A senior police officer has sued his employer, claiming his bosses sacrificed him following the 2013 Garissa University terror attack.
Former Garissa County criminal investigations officer Musa Yego said he was wrongly suspended two years ago on a charge of failing to respond adequately to intelligence on the Al Shabaab attack.
He described the action against him as a witch hunt in an application against the National Police Service Commission.
In the case filed Wednesday by lawyer Nelson Mutai, Mr Yego submitted that his immediate boss, the DCIO for Garissa, was not sent home for failing in his duty and that those who were under him also remained in the police service when he was kicked out.
The officer added that he was shocked when he asked to respond to why he should not be retired from the force for failing to act on intelligence information he had allegedly received on the attack.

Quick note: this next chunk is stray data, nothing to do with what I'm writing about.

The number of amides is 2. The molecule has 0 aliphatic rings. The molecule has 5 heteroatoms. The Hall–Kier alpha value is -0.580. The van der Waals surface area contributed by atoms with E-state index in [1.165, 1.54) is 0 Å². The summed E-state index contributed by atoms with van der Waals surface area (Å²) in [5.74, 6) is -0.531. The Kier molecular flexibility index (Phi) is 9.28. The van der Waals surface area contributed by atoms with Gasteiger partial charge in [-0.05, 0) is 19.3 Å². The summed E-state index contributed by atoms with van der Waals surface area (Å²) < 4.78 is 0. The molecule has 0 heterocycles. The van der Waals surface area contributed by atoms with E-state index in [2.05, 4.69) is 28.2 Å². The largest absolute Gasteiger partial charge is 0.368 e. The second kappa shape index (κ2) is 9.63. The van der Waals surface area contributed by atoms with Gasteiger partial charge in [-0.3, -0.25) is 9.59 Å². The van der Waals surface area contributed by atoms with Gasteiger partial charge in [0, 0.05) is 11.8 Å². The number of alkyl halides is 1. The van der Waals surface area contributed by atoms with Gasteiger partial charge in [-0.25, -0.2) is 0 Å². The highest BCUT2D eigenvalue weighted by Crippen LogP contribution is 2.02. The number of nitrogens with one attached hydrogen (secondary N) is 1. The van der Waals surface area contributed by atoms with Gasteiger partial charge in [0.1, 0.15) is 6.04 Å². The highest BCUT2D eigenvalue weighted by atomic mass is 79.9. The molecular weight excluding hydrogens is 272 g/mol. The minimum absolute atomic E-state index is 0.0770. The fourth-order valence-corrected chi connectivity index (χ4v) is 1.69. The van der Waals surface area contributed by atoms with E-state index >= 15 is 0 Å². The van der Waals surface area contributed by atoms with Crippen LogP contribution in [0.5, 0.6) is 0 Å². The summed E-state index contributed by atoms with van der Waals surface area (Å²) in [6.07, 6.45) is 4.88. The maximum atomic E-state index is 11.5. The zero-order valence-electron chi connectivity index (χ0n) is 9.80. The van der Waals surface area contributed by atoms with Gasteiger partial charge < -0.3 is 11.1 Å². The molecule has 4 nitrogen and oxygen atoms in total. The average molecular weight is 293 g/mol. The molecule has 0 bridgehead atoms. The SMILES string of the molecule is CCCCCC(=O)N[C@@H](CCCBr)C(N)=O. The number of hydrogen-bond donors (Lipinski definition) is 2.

“To my surprise, I came to learn that the blame had been heaped on me and that I had been interdicted through a letter dated April 21, 2015,” the court papers filed Wednesday read.
In the letter, the officer was accused of failing to act on information he had received on March 30, 2015, which showed that 30 Al Shabaab operatives had fled from Kuday, following a Kenya Defence Forces incursion in Somalia, and were headed towards Liboi, Kenya.
The interdiction letter read: “The operatives were planning to attack Garissa University and Garissa Teachers College. You were informed that the operatives were within the vicinity of the university about 30km away. You were directed to beef up security to avert the attack.”
But Yego said his boss, Deputy Inspector General Mohamed Amin, also knew about the attack but failed to send enough officers to prevent it.